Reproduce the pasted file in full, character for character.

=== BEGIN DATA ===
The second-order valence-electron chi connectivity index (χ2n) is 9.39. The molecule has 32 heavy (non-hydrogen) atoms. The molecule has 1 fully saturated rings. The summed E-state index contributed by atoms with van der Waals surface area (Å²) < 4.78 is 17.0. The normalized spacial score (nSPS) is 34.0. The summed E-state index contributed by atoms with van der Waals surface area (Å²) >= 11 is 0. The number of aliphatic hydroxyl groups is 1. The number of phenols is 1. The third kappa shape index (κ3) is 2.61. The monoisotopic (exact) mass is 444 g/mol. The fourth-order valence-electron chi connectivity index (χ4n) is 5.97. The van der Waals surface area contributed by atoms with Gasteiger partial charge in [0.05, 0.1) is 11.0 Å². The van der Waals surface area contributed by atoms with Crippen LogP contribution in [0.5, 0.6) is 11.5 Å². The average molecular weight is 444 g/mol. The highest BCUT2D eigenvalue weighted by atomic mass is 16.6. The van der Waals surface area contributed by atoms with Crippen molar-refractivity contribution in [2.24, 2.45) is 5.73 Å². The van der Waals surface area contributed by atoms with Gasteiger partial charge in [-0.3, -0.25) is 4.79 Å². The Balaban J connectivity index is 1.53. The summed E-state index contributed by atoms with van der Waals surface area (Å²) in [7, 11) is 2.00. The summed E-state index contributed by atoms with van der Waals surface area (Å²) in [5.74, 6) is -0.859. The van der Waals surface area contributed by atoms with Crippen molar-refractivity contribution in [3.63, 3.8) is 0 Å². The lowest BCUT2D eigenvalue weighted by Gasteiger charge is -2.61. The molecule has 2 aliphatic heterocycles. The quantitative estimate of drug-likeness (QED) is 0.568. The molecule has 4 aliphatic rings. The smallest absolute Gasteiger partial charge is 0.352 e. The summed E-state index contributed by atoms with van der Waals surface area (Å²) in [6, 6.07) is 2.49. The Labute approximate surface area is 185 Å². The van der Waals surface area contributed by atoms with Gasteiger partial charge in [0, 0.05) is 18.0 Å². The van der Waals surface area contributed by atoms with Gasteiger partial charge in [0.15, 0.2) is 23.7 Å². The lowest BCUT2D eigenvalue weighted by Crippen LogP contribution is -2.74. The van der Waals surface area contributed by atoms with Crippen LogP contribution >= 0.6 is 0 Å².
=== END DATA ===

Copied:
The second-order valence-electron chi connectivity index (χ2n) is 9.39. The molecule has 32 heavy (non-hydrogen) atoms. The molecule has 1 fully saturated rings. The summed E-state index contributed by atoms with van der Waals surface area (Å²) < 4.78 is 17.0. The normalized spacial score (nSPS) is 34.0. The summed E-state index contributed by atoms with van der Waals surface area (Å²) >= 11 is 0. The number of aliphatic hydroxyl groups is 1. The number of phenols is 1. The third kappa shape index (κ3) is 2.61. The monoisotopic (exact) mass is 444 g/mol. The fourth-order valence-electron chi connectivity index (χ4n) is 5.97. The van der Waals surface area contributed by atoms with Gasteiger partial charge in [0.05, 0.1) is 11.0 Å². The van der Waals surface area contributed by atoms with Crippen LogP contribution in [0.5, 0.6) is 11.5 Å². The average molecular weight is 444 g/mol. The highest BCUT2D eigenvalue weighted by atomic mass is 16.6. The van der Waals surface area contributed by atoms with Crippen molar-refractivity contribution in [2.24, 2.45) is 5.73 Å². The van der Waals surface area contributed by atoms with Gasteiger partial charge in [-0.3, -0.25) is 4.79 Å². The Balaban J connectivity index is 1.53. The summed E-state index contributed by atoms with van der Waals surface area (Å²) in [7, 11) is 2.00. The summed E-state index contributed by atoms with van der Waals surface area (Å²) in [5.74, 6) is -0.859. The van der Waals surface area contributed by atoms with Crippen molar-refractivity contribution in [3.63, 3.8) is 0 Å². The lowest BCUT2D eigenvalue weighted by Gasteiger charge is -2.61. The molecule has 2 aliphatic heterocycles. The quantitative estimate of drug-likeness (QED) is 0.568. The molecule has 4 aliphatic rings. The smallest absolute Gasteiger partial charge is 0.352 e. The summed E-state index contributed by atoms with van der Waals surface area (Å²) in [6, 6.07) is 2.49. The Labute approximate surface area is 185 Å². The van der Waals surface area contributed by atoms with Gasteiger partial charge in [0, 0.05) is 18.0 Å². The van der Waals surface area contributed by atoms with Gasteiger partial charge in [0.15, 0.2) is 23.7 Å². The lowest BCUT2D eigenvalue weighted by Crippen LogP contribution is -2.74. The van der Waals surface area contributed by atoms with Crippen LogP contribution >= 0.6 is 0 Å².